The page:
It is true that we are facing some big challenges-meeting the Millennium Development Goals, climate change, a world economy in crisis (which, as it always does, will have its worst impact on the poorest of the poor). Now, I don't want to underplay these, but we should always remember no winter lasts forever, no spring misses its turn.

Be assured that The Hunger Project is poised for a great future, where we will have greater impact, more influence, improved visibility.

Be confident that we will achieve this. And we'll do it with our new strategic direction. This will be a roadmap for us all to share. I will speak more on this, and in greater detail, tomorrow. For now, let me just say that one key aspect of this strategic direction will be partnerships.

Partnerships have always been valued within The Hunger Project, but as we look towards our future, we want to build alliances, collaborations, partnerships with many like-minded organizations.

So, our Africa Prize this year which honors civil society leadership for the empowerment of women is doubly important. Not only are we rightfully celebrating the enormous contribution these often unsung leaders are making for the people of Africa. We are also affirming The Hunger Project's mission: to empower rural women and men to end their own hunger and poverty.

Since 1987, The Hunger Project has honored African leadership in its many dimensions. We have celebrated grassroots leaders, such as the millions of African women food farmers who feed the continent. We have honored political leaders, heads of state, like the first woman ever elected president of an African country, Liberia's President Ellen Johnson Sirleaf.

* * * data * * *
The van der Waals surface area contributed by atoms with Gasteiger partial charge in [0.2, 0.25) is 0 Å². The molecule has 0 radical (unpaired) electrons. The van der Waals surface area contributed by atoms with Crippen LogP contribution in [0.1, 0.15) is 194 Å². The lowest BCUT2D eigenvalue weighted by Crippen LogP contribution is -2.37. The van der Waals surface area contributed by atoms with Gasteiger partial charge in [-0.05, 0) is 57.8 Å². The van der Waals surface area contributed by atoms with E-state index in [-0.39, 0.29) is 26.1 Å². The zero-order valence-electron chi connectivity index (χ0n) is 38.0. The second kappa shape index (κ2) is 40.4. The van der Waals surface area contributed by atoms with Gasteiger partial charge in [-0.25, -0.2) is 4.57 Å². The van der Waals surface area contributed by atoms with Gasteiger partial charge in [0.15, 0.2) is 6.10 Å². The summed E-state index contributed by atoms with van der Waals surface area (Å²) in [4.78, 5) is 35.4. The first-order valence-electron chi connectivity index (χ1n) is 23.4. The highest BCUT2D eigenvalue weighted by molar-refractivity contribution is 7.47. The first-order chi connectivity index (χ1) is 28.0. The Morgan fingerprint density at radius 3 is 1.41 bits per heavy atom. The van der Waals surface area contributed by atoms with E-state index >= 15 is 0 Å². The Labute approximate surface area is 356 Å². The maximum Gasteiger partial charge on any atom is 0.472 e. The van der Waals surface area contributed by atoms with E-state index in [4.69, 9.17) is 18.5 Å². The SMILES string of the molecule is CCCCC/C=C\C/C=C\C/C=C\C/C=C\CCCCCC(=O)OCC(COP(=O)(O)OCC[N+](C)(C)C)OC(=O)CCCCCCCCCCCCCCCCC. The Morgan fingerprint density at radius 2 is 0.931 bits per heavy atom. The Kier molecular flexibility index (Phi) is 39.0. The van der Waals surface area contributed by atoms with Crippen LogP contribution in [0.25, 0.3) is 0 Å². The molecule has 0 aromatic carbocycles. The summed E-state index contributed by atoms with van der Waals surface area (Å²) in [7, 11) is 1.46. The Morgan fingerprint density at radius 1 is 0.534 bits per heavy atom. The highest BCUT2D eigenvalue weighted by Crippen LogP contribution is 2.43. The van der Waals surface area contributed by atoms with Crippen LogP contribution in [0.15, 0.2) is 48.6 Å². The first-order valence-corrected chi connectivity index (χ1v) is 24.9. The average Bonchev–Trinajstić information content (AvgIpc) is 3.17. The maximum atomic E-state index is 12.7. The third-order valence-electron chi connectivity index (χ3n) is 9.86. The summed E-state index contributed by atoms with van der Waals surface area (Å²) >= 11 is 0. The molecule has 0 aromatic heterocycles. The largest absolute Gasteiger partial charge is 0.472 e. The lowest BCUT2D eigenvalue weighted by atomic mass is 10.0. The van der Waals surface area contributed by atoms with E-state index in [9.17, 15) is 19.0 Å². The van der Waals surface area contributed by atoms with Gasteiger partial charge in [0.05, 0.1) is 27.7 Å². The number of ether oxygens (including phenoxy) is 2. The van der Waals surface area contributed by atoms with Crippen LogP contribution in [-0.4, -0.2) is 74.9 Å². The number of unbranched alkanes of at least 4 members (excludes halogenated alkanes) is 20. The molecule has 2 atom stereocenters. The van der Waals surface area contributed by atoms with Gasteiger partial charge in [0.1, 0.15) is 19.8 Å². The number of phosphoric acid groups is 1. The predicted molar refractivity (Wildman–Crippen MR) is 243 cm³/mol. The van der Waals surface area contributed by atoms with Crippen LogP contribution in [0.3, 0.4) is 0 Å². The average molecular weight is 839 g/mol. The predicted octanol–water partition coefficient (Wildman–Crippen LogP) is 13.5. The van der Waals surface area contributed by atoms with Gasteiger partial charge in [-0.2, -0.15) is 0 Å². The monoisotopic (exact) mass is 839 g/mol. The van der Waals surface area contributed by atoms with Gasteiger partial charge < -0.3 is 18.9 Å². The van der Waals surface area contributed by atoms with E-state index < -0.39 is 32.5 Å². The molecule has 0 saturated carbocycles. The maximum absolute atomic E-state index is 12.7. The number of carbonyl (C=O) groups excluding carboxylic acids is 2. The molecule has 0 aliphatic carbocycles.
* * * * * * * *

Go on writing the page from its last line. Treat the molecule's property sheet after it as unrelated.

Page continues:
And, this year, with the Africa Prize, we put the spotlight on those at the forefront of working with grassroots people. These are risk-takers - people who make great sacrifices, sometimes even at their own peril. Pioneers, motivated by their goal, by a belief, often with little or no support, but armed with their creativity, resourcefulness and passion. Tonight, we are specifically honoring path breakers, who have dedicated their lives to supporting Africa's women; trailblazers, who embody what Kofi Annan has said so beautifully: "the best way for Africa to thrive is to ensure that its women have the freedom power and knowledge to make decisions affecting their own lives and those of their families and communities."

Yet too many of Africa's women have no voice.

And so tonight, we celebrate the leaders who are listening to what women have to say, and then amplifying their voices so they begin to be heard, mobilizing them to become a force to be reckoned with. And sometimes, just sometimes, political leaders hear what is important, hear what is needed and respond.

Dear friends, that is why tonight we honor civil society leaders on the frontlines of empowering Africa's women.

Please join with me in celebrating these magnificent leaders - these passionate, courageous, visionary leaders!

And just as these women and these men are leading the charge in creating a peaceful and prosperous Africa, you, our Hunger Project investors, are in the vanguard of demonstrating what it truly means to be a global citizen.

You are at the forefront of demonstrating, in very tangible ways, how the world's financial resources should and can be shared to ensure that every woman, man and child will lead a life of self-reliance and dignity.